• Revelation, edited by Rodney Petersen

How Can I Start a Collection?

Purchase them individually as they are released. (Genesis 1-11, Galatians, Ephesians, & Ezekiel, Daniel are available now.) WTS | Amazon

Subscribe to the series with IVP and receive each new volume automatically at around 40% off for $29.99. (Cheaper than Amazon.) Also, receive the first volume for only $9.99 and Reading Scripture with the Reformers by Timothy George for free!

Book Review: ‘Charity and It’s Fruits’ by Jonathan Edwards

20 Aug

Crossway Books recently published a good-looking new version of Jonathan Edwards book: “Charity and It’s Fruits” edited by Kyle Strobel.

To help you get a feel for this book allow me answer the following questions for you:

1. What is ‘Charity and It’s Fruits’ about?

In 1738 Jonathan Edwards preached a series of fifteen sermons expositing 1 Corinthians 13. These sermons provided a “theological account of love and virtue” and were never published in Edwards lifetime. It is a work that takes a long look at the glorious love passage in 1 Corinthians 13 and examines and exposits each verse with each sermon ending with words of application.

2. Why should I read ‘Charity and It’s Fruits’?

First, to have your soul refreshed in the love of God towards you and His power for you to now live a life of love in light of His love.

Second, as this work is, according to the editor, “one of the best entry points into Jonathan Edward’s theology… an intricate tapestry of Edwards’s spiritual, theological, and exegetical insights, exposing readers to a much broader picture of his work.” It is a great opportunity to read one of America’s preeminent theologians and wrestle with his theological and practical reflections.

3. Why should I read this version of ‘Charity and It’s Fruits’?

First, according to the editor: “It was not until 1852, nearly one hundred years after Edwards’s death, that the sermons were first published. The 1852 edition of the sermons was edited by Tyron Edwards, Edwards’s great-great-grandson, and was the standard version used in every other edition of Charity and It’s Fruits until Yale published a new edition in 1989. This new edition went back to sermons copied directly from Edwards’s own sermon booklets. When they are compared with the Tyron Edwards edition, it becomes clear that Tyron took much liberty in editing Edwards’s material. Unfortunately, this new edition is still often unread by the general public because it is bound together with Edwards’s other ethical writings in a volume that is nearly eight hundred pages long. For the first time, I provide those interested in Edwards the unedited version of this work in its own volume.”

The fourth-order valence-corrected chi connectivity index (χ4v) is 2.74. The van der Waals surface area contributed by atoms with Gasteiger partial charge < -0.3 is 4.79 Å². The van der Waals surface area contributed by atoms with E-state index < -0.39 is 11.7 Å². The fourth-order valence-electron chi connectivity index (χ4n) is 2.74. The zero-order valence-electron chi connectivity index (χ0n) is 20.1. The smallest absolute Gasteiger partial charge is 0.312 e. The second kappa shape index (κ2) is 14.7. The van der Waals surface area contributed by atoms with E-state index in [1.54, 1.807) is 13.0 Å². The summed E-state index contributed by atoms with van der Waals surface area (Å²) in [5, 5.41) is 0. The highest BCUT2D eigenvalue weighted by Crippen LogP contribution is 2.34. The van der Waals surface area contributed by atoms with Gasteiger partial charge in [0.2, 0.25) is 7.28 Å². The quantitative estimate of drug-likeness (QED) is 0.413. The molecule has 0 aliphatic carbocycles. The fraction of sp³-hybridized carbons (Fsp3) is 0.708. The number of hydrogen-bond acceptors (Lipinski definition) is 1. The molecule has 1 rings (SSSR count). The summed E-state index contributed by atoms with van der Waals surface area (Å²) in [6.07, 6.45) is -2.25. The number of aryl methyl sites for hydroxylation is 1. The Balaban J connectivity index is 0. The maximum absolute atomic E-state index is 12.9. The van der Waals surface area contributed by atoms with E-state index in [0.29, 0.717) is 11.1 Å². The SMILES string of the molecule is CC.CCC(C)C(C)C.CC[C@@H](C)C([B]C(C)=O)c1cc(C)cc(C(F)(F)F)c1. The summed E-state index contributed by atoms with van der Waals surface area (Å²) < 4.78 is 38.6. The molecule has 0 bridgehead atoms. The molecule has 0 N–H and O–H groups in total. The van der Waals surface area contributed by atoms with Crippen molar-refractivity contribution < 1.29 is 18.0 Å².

Second, this particular version of ‘Charity and It’s Fruits’ is far more than a pamphlet of photo-copies of the original manuscripts and it is certainly not any type of abridgment or restatement. It includes a detailed introduction giving an overview of Jonathan Edwards theology to help the reader grasp the larger body of thought behind this work. Then it ends with a conclusion considering how one might appropriate this work.

It also includes over 150 explanatory notes within the text addressing difficult concepts throughout the text as well as definitions to arcane terminology to help the modern reader. It even will list relevant quotes from Edward’s other writings as well as appropriate.

All in all this is a great new version of an old classic. For a sampling of quotes from the book I have and will continue to post them here at The Old Guys. You can view them all in one place at this link.

Pick this book up and embark on a meditation of that most glorious theme of God’s disposition toward us in Jesus Christ and the most essential element of our lives as Christians: Love.

If you are thinking about purchasing the book please consider doing so through any of the following links and help support The Old Guys website:

WTS | Amazon | Crossway

Disclosure: This book was received for free as part of a blog reviewer program, however I was in no way obligated to review it either positively or negatively.